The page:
It’s very, very interesting. How do you find that clients respond to that?

I think that it can be a little bit off-putting at first, because how much of the time are we in social situations where we try to fill in this awkward gap of silence? So it might seem a little bit uncomfortable for people. But I think, again, in that discomfort we can see– what is coming up for someone? Why is it so difficult to sit with the silence?

And really what, to me, it means is, I’m sitting with a feeling, right, a difficult feeling, usually. And so looking at what is that feeling for you, and being able to process that in hopefully a healthy reparative relationship is part of the therapy.

I’m wondering, from the session that you did with Amanda, is there anything that you would do differently?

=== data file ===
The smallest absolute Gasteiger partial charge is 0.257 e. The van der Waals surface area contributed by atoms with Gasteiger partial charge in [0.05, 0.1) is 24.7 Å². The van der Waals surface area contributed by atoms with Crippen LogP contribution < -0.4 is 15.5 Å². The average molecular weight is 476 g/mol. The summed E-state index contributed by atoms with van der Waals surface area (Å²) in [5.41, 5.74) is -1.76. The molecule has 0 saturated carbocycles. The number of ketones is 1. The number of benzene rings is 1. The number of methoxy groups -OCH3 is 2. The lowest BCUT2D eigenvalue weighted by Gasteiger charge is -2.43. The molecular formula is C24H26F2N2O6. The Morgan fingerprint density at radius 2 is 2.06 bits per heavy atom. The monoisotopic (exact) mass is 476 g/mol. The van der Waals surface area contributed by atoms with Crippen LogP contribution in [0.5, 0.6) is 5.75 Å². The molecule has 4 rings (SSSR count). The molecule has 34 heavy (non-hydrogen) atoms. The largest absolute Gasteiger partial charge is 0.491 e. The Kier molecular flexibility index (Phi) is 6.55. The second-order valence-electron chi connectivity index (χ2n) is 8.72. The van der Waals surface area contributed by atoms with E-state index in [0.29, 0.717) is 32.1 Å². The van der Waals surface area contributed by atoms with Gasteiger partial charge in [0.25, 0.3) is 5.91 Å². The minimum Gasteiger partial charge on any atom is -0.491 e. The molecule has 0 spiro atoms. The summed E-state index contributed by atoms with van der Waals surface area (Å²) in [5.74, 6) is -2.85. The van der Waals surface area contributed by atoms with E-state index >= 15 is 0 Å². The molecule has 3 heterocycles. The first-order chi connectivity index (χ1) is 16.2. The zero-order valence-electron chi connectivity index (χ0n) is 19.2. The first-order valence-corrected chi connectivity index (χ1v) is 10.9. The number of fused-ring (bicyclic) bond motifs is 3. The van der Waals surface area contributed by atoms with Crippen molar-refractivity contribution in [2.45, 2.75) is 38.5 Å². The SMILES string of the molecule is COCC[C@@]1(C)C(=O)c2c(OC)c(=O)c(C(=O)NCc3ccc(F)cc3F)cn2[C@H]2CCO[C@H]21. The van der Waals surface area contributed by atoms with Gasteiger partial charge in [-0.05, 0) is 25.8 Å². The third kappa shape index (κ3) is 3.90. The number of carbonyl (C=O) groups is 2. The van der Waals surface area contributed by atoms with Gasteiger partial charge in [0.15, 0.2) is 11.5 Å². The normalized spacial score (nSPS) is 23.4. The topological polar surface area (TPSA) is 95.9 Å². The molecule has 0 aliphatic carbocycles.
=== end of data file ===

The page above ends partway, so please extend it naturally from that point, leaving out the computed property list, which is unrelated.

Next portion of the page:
That’s a good question. I could certainly share that one thing that we didn’t really talk about– we talked about this idea of cheating. But what we didn’t talk about, really, was tying it back in to the abandonment piece, which I think is so, so crucial.

And really, I think that it would be really important to address that she might actually be feeling sad that I’m going out of town, and what that means to her. And we didn’t get a chance to fully flesh that out. But that’s where we would have gone.

And I think it’s really important to address a transference or how the client feels about the therapist. And so I think, again, that would have been something to focus.

OK, so yeah, my last question I was going to ask is, what would be the next steps?

So really focusing on what is coming up for her in terms of me going on vacation, what does that mean to her? How does that make her feel? She kept saying, it’s fine. It’s fine.